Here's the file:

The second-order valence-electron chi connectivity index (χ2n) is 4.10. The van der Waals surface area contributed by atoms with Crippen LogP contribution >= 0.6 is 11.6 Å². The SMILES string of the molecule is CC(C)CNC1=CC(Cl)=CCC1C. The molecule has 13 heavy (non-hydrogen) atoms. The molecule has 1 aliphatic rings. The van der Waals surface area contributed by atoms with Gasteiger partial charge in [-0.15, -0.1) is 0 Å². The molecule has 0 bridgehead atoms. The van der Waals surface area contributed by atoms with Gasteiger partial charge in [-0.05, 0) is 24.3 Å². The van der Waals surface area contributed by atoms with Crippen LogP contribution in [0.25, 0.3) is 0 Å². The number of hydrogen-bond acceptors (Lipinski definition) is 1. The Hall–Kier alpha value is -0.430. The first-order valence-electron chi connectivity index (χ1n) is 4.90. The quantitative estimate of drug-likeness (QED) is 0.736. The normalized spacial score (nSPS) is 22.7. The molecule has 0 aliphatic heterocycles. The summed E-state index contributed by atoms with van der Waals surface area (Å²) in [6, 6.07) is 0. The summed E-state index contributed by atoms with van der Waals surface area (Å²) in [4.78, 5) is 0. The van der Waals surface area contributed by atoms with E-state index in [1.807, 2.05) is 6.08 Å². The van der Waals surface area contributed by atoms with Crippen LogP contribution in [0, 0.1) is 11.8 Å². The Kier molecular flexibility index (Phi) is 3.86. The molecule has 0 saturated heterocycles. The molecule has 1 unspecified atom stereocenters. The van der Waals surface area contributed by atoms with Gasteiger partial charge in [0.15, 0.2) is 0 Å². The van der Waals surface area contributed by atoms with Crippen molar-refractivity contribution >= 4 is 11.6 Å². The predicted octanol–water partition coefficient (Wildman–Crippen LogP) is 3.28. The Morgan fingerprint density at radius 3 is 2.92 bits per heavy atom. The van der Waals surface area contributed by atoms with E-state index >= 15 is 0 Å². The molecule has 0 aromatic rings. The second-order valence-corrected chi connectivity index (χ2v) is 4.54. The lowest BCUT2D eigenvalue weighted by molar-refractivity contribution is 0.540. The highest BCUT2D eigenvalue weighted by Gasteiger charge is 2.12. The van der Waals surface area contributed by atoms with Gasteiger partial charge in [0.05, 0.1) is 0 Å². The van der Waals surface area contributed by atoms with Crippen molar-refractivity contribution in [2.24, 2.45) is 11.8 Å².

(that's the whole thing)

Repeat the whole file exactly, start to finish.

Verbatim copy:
The second-order valence-electron chi connectivity index (χ2n) is 4.10. The van der Waals surface area contributed by atoms with Crippen LogP contribution >= 0.6 is 11.6 Å². The SMILES string of the molecule is CC(C)CNC1=CC(Cl)=CCC1C. The molecule has 13 heavy (non-hydrogen) atoms. The molecule has 1 aliphatic rings. The van der Waals surface area contributed by atoms with Gasteiger partial charge in [-0.15, -0.1) is 0 Å². The molecule has 0 bridgehead atoms. The van der Waals surface area contributed by atoms with Gasteiger partial charge in [-0.05, 0) is 24.3 Å². The van der Waals surface area contributed by atoms with Crippen LogP contribution in [0.25, 0.3) is 0 Å². The number of hydrogen-bond acceptors (Lipinski definition) is 1. The Hall–Kier alpha value is -0.430. The first-order valence-electron chi connectivity index (χ1n) is 4.90. The quantitative estimate of drug-likeness (QED) is 0.736. The normalized spacial score (nSPS) is 22.7. The molecule has 0 aliphatic heterocycles. The summed E-state index contributed by atoms with van der Waals surface area (Å²) in [6, 6.07) is 0. The summed E-state index contributed by atoms with van der Waals surface area (Å²) in [4.78, 5) is 0. The van der Waals surface area contributed by atoms with E-state index in [1.807, 2.05) is 6.08 Å². The van der Waals surface area contributed by atoms with Crippen LogP contribution in [0, 0.1) is 11.8 Å². The Kier molecular flexibility index (Phi) is 3.86. The molecule has 0 saturated heterocycles. The molecule has 1 unspecified atom stereocenters. The van der Waals surface area contributed by atoms with Gasteiger partial charge in [0.15, 0.2) is 0 Å². The van der Waals surface area contributed by atoms with Crippen molar-refractivity contribution >= 4 is 11.6 Å². The predicted octanol–water partition coefficient (Wildman–Crippen LogP) is 3.28. The Morgan fingerprint density at radius 3 is 2.92 bits per heavy atom. The van der Waals surface area contributed by atoms with E-state index >= 15 is 0 Å². The molecule has 0 aromatic rings. The second-order valence-corrected chi connectivity index (χ2v) is 4.54. The lowest BCUT2D eigenvalue weighted by molar-refractivity contribution is 0.540. The highest BCUT2D eigenvalue weighted by Gasteiger charge is 2.12. The van der Waals surface area contributed by atoms with Gasteiger partial charge in [0.05, 0.1) is 0 Å². The van der Waals surface area contributed by atoms with Crippen molar-refractivity contribution in [2.24, 2.45) is 11.8 Å².